Mum proud of 'little fighter' whose birth defect means he was born with one arm and no legs

Watch: Boy born with one arm and no legs hailed as ‘perfect’ by proud mum

A mum whose baby was born with one arm and no legs has shared her pride at her son's resilience.

Rosie Higgs, 29, from Harrow, London, had been told her unborn son might have amniotic band syndrome – a condition which could stop his limbs from growing properly – at her routine 20-week scan.

Henry Higgs, now 11 months, arrived via C-section weighing a healthy 8lb 2oz.

He was born with just one arm with a webbed hand, but he is now hitting all the milestones he should be.

Henry is able to lift objects up, lift his head up and roll over.

"When I was told my baby would only have one arm – and no legs – I was so worried and upset," his mother, a special-needs school care assistant, reveals.

“It was scary at times being pregnant."

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Mum Rosie Higgs is proud of her son, Henry. (SWNS)
Mum Rosie Higgs is proud of her son, Henry. (SWNS)

Not being able to have her mum Paula, 55, and partner Peter, 39, by her side during her scans due to coronavirus restrictions made the pregnancy even trickier.

"I had scans every four weeks – they kept a close eye because every scan was saying something different," Higgs explains.

"When I was at work it was OK because I didn't think too much. But when I had to stop work I was really overthinking things.

"I was worried something might go wrong. But he is such a happy chap and doesn't let his disability hold him back in any way.

"He might not have all of his arms and legs, but he's absolutely perfect to me."

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Henry with his mum just after birth. (SWNS)
Henry with his mum just after birth. (SWNS)

Henry was born on 13 May at Northwick Park Hospital, Harrow, London.

“Not being able to have my mum with me at the birth was heartbreaking, especially as I knew Henry was high-risk," Higgs continues.

"Luckily the midwives were absolutely incredible.

"I was so stressed throughout my pregnancy and when Henry was born the midwives asked if I wanted to see him straight away because I was nervous.

"Scans can only tell you so much. It was such a build-up and a worry when he first came out I didn't know what to expect."

Watch: Girl born without arms or right leg using her only foot to play with her toys.

Higgs says straight after Henry's birth the midwives took him to one side and his dad went over to see him first.

Having picked Henry up, Peter Higgs brought him over and gently placed him in her arms.

"As he passed me my little boy I fell in love," she says.

After Henry returned home to meet the rest of his family – sister Alice, 13, and brother, Michael, seven – the elder siblings embraced his differences, Higgs says.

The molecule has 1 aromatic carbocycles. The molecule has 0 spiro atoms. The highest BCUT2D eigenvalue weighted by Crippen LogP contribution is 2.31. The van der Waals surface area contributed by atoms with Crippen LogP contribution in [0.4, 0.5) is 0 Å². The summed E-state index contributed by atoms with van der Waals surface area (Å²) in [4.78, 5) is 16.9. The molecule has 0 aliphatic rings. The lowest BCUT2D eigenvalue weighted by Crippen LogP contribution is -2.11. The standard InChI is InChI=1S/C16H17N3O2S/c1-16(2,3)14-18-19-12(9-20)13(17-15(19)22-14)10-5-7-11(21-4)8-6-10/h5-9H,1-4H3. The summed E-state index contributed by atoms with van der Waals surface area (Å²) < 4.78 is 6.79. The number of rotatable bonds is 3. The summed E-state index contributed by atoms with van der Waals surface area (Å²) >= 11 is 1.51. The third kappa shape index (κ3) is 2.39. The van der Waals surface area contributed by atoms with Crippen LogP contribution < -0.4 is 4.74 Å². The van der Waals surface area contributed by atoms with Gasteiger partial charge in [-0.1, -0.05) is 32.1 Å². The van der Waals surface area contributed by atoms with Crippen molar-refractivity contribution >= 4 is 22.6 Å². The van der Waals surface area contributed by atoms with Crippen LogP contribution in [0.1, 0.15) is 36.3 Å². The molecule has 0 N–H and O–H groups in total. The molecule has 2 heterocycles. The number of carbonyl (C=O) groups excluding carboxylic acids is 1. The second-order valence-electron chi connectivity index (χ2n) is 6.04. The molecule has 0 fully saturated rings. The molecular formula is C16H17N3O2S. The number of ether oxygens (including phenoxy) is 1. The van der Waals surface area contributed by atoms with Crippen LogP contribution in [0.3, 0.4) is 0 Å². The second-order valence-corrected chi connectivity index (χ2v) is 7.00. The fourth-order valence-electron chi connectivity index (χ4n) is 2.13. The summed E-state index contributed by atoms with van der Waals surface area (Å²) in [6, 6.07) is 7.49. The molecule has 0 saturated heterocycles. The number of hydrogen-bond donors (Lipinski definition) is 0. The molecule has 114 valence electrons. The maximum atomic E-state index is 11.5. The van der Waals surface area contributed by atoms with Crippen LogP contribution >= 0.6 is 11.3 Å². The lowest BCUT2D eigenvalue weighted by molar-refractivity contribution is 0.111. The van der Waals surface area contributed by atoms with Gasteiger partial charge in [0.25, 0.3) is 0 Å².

"When Henry's brother first saw him he said 'eugh' – but that wasn't because of his limbs – it was because of his umbilical cord," she says.

"They both love him and accept him for who he is."

Grandmother Paula also loves spending time with her grandson and makes him clothes to accommodate his limbs.

"Clothing is very difficult, you have to roll everything up or it looks ridiculous," Higgs says. "Mum likes to crochet and knit, so she makes him little outfits.

"She absolutely adores him. Everyone just accepts him for who he is."

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Henry's mum describes him as a 'little fighter'.  (SWNS)
Henry's mum describes him as a 'little fighter'. (SWNS)

Now 11 months, Henry is hitting all his developmental milestones, and his family are thrilled.

"He's able to pick things up without any problems which is really surprising," Higgs says. "He's progressing really well."

An operation at Great Ormond Street Hospital to separate his webbed hand has also helped with Henry's development.

“Now he can pick things up and eat himself," Higgs says.

"It has made such a difference with his mobility.

“We are also talking with Stanmore Orthopedics about getting Henry orthopedics in the future, which will make a huge difference."

Henry with his siblings Michael and Alice, mum Rosie and dad Peter. (SWNS)
Henry with his siblings Michael and Alice, mum Rosie and dad Peter. (SWNS)

Since Henry’s birth, Higgs has received support from Reach – a charity that helps children with upper limb differences.

“Thanks to the charity I’ve been in contact with loads of parents in similar positions," Higgs says.

“They've been amazing. They’ve really helped me get through it."

But as her son is progressing so well, Higgs says his future is looking bright.

“I know he will always be a little bit different but we take it day by day and I know he’ll be able to cope with any future challenges,” she adds.